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Hi's Tackle Box Seaguar Blue Label Loop to Loop Top Shot 25 ft Hi's Tackle Box Seaguar Premier Loop to Loop Top Shot 25 ft

The Benefits of Using a Top Shot

Even if the backing never came off the reel, and would have made no difference to the capture, if the backing tests over the maximum line-class strength, the claim is denied.   However, it doesn't matter how the backing tests if it is not connected to the top shot. Some crews use backing as a filler, covering it up with duct tape so they can use a large reel with a rapid line retrieval and a smooth drag at light settings when fishing with light-line classes.

Pitch-Bait Backing
A lot of crews like to pitch bait these days - pulling teasers and pitching a bait to fish that come up on them - because the angler gets to see a good bite and is more involved in hooking the fish. I first saw this method put into action back in 1968 while working as a mate for Capt. George Bransford. We called it bait-and-switch after the common, but illegal, retail marketing practice. Whenever a black marlin smaller than 500 pounds entered the spread, we'd pull in the bait on the 80-pound line and put out a bait on 20-pound.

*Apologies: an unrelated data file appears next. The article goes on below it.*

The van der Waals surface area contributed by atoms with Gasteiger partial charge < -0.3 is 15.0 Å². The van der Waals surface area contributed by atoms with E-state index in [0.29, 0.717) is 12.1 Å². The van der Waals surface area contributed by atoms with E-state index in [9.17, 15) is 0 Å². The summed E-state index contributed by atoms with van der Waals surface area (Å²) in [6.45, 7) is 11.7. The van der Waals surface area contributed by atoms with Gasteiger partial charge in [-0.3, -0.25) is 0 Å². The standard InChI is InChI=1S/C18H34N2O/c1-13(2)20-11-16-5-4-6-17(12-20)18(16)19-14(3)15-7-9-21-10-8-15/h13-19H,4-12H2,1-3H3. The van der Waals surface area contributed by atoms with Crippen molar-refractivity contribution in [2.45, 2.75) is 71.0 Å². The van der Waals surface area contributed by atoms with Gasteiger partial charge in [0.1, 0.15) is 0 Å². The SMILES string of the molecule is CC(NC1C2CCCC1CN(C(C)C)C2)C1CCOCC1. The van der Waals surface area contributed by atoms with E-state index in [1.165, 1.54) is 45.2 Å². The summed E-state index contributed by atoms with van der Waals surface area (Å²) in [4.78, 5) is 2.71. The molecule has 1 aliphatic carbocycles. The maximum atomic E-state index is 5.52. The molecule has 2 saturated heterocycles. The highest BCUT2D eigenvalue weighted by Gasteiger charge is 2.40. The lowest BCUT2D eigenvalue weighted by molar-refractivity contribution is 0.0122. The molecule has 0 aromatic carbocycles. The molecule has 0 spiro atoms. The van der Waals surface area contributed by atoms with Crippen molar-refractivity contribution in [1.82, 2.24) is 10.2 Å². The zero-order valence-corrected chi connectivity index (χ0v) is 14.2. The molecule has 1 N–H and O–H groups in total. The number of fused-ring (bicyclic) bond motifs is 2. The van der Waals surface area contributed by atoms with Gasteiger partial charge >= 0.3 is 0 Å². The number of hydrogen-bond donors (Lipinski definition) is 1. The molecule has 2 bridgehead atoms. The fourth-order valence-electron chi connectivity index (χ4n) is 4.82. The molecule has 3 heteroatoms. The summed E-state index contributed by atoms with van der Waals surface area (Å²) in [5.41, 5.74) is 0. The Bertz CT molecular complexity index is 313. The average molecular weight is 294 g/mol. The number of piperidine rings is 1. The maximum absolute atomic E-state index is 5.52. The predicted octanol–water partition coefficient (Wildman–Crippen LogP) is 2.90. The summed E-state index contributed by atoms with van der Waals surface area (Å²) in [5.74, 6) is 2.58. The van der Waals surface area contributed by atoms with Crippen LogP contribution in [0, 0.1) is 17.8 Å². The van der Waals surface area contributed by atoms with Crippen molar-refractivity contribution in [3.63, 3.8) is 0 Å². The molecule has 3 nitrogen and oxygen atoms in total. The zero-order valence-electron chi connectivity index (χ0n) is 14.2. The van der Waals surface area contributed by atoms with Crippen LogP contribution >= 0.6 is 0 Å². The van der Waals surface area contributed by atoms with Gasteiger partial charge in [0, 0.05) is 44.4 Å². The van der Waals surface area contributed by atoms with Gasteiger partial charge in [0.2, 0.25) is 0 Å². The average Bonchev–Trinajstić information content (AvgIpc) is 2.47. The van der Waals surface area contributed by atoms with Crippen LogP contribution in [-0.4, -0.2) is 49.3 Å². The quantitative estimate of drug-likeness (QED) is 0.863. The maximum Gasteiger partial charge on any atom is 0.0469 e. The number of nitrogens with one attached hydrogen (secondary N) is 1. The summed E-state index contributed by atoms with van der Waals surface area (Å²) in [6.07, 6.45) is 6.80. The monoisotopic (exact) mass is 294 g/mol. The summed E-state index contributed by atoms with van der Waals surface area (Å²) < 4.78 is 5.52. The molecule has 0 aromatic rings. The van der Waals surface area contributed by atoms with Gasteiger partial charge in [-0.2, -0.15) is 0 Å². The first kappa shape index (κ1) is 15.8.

However, trying to pitch a bait and free-spool a fish with an 80- or 130-pound-class reel becomes extremely difficult due to the weight of the rod and reel and the inertia of the reel's spool when loaded with a 1,000 yards of line. As a result, anglers often try to pitch with smaller, lighter-weight reels loaded with heavier line classes.

Small reels with customized drag mechanisms provide adequate drag and are great for hooking fish, but they can't hold enough 130-pound-class Dacron or monofilament line.


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